NORTH BEND — Her spine may be curved, but she’s got her priorities straight.
North Bend teen Brynne Hathorn’s scoliosis led her to connections across the world and a closer relationship with her mom. Hathorn has started a local chapter of Curvy Girls, a support group for girls with scoliosis, and she hopes more girls with the disease will join her.
Hathorn was diagnosed with scoliosis at the age of 12. That summer, she felt a bump growing on her back and had it looked at during a sports physical in August of 2017. The doctor had her bend over and found that Hathorn’s spine was curved. An x-ray confirmed the diagnosis.
Scoliosis is a curvature of the spine. While human spines naturally curve to the front of the body, those with scoliosis also curve to the side. The degree of the curve determines the severity of the disease, which can cause pain and damage to the lungs and heart in its more severe forms.
Hathorn was given her first back brace the month after her diagnosis. As her mother, Alyssa Hathorn, explained, because Brynne Hathorn was still growing, a back brace could hypothetically train her muscles to support her spine. Over the course of the next couple years, Hathorn cycled through multiple braces, wearing them nearly constantly, in the hope that she could avoid surgery.
The back braces were uncomfortable, and Hathorn had to wear them to bed, to school, and nearly everywhere else. The active teen was allowed to remove her brace to bathe and to play sports, but that was it.
She got used to the first brace, and even named it Sally. She ended up having three more braces after Sally, including one night brace. Unfortunately, they didn’t work as planned, and Hathorn’s spine continued to curve. At one point, the curvature in the lumbar region of her spine was 56 degrees. It began to affect her lungs and heart. It was at this point the family decided it was time for surgery.
Before she could have the surgery, Hathorn had to essentially go into isolation, to ensure that she would be healthy enough for the procedure. She was in a great deal of pain and her condition was effecting her lungs, so the family chose to keep her home for two weeks.
In October of 2019, Hathorn was underwent a lumbar anterior interbody spinal fusion, essentially, a surgery that involved the insertion of a rod into her spine. It straightened the curvature from 56 degrees to 15 degrees.
Alyssa Hathorn is hopeful there will be no more surgeries, but says it is still a possibility and that Brynne Hathorn may have to go through more treatment as she gets older.
Not only did the surgery keep her away from her favorite activities, but it also caused an unexpected side effect. One of the pain medications Hathorn was prescribed gave all her food a terrible taste. Even ice cream tasted bad, she said.
“I was so scared I was going to lose my love for chocolate, but I got it all back,” Hathorn said, “Thank goodness.”
Because everything had a bad taste, she didn’t want to eat at all. Her recovery slowed and she became listless and depressed.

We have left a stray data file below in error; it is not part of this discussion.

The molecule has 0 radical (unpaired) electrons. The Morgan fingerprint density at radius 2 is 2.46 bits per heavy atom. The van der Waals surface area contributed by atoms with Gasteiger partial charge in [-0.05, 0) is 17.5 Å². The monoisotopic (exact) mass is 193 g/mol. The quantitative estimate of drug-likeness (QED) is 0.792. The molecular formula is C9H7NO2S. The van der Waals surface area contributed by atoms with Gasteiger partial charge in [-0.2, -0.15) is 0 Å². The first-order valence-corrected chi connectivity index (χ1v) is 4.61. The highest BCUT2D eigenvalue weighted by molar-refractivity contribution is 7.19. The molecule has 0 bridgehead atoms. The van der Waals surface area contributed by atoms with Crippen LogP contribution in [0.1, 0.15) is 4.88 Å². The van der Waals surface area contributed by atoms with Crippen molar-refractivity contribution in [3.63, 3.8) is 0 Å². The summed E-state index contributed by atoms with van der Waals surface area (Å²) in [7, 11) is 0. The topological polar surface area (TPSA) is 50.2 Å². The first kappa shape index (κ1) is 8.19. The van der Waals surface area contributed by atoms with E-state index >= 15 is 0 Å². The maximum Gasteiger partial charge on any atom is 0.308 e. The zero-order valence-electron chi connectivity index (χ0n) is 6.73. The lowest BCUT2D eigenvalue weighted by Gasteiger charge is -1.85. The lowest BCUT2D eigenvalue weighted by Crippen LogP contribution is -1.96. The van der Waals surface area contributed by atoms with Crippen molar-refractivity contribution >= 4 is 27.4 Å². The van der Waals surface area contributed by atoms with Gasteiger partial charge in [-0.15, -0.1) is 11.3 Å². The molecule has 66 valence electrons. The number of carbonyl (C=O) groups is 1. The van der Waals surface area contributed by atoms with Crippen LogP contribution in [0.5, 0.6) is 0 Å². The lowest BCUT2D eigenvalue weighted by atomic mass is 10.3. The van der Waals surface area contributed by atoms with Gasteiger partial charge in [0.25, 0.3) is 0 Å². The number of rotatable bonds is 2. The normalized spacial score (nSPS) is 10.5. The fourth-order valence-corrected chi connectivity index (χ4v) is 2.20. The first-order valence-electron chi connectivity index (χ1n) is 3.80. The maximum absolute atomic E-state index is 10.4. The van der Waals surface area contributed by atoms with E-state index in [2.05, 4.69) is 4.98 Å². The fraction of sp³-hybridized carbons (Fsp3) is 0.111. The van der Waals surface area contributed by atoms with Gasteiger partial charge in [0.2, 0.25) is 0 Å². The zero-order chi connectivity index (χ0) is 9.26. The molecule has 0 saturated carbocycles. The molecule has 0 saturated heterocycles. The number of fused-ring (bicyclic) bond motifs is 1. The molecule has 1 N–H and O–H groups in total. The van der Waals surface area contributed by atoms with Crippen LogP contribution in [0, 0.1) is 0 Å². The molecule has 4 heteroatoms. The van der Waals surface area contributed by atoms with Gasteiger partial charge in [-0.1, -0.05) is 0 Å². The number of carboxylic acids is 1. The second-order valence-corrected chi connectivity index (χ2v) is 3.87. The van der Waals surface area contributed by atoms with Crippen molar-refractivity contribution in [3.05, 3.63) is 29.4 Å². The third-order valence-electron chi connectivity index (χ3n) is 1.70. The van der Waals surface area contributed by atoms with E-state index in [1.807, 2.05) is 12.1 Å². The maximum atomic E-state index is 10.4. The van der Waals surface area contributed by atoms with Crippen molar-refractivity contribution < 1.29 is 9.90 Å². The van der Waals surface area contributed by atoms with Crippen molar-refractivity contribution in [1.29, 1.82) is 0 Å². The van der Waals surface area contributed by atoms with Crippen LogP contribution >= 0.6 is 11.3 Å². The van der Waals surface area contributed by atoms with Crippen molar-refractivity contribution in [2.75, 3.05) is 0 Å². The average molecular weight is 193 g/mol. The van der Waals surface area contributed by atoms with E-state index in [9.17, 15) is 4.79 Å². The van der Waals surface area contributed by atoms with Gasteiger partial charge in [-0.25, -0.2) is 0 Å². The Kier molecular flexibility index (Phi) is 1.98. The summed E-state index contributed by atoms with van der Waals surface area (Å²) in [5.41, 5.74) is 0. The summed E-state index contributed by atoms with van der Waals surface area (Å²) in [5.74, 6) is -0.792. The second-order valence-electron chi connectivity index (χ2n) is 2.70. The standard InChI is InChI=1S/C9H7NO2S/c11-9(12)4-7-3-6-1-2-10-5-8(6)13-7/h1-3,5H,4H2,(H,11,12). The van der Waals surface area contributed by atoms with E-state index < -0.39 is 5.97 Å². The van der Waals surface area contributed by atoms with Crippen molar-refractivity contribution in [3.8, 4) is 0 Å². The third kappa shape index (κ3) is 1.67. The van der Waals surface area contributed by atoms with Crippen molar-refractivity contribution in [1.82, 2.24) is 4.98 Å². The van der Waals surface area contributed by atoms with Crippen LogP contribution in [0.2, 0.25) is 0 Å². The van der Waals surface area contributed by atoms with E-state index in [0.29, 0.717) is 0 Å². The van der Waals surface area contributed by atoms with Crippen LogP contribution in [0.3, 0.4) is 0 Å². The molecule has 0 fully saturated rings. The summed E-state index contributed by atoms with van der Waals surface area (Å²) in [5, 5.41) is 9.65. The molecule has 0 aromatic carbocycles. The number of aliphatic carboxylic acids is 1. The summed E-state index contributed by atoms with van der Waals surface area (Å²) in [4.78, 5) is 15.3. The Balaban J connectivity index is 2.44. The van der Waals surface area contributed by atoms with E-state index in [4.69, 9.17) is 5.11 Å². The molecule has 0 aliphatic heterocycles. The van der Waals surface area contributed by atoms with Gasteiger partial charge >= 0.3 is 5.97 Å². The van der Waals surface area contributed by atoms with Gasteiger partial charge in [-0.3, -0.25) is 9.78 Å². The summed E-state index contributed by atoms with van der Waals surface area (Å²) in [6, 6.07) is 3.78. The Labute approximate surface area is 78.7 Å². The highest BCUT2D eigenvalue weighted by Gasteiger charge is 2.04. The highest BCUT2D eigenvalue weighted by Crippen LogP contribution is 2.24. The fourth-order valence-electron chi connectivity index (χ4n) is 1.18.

After visiting with her doctor, she was able to build a plan to eat more. She was motivated by the thought of seeing her friends again and so worked with both her doctor and her mother to make a calorie chart. It wasn’t easy, but eventually the bad taste went away and she was able to gain weight and regain her energy enough to return to school.
Throughout her diagnosis and recovery, Brynne Hathorn leaned on her mother for support. During the weeks that Brynne Hathorn spent at home prior to her surgery, she and Alyssa Hathorn spent hours watching Netflix together and talking.
“She’s amazing. We’ve always been really close,” Brynne Hathorn said, “She’s always been there for me and someone I can talk to.”
Curvy Girl is an international organization that brings girls with scoliosis together to support each other and “reduce the emotional impact of scoliosis,” according to their mission statement.
Hathorn learned about the organization soon after her diagnosis, but did not become an active member until her surgery. There are chapters in Bend, Portland and Eugene. Hathorn was able to reach out to the Eugene chapter, which helped.
Prior to the outbreak of the novel coronavirus, Curvy Girl groups met both online and in person. The group meets in online forums and over Zoom right now.
“It’s kind of a pyramid of different leaders and members of groups that come to meetings and want to get advice and hang out,” Hathorn said. She liked that the conversation could vary from advice on how to wear a brace and deal with pain to what to wear with a brace and which swimsuits look alright with a scar.
Traveling to Eugene regularly was something of a hassle, so Brynne Hathorn, now 15, wanted to start a chapter closer to home. Already, the North Bend Curvy Girls chapter has one member. The other member of the group is the sister of one of Brynne Hathorn’s friends. The volunteer leader for the group is Alyssa Hathorn.
Leadership of the group, small as it is, comes naturally to Hathorn and she hopes to expand.
To contact Brynne and Alyssa Hathorn, email NBend@curvygirlsscoliosis.com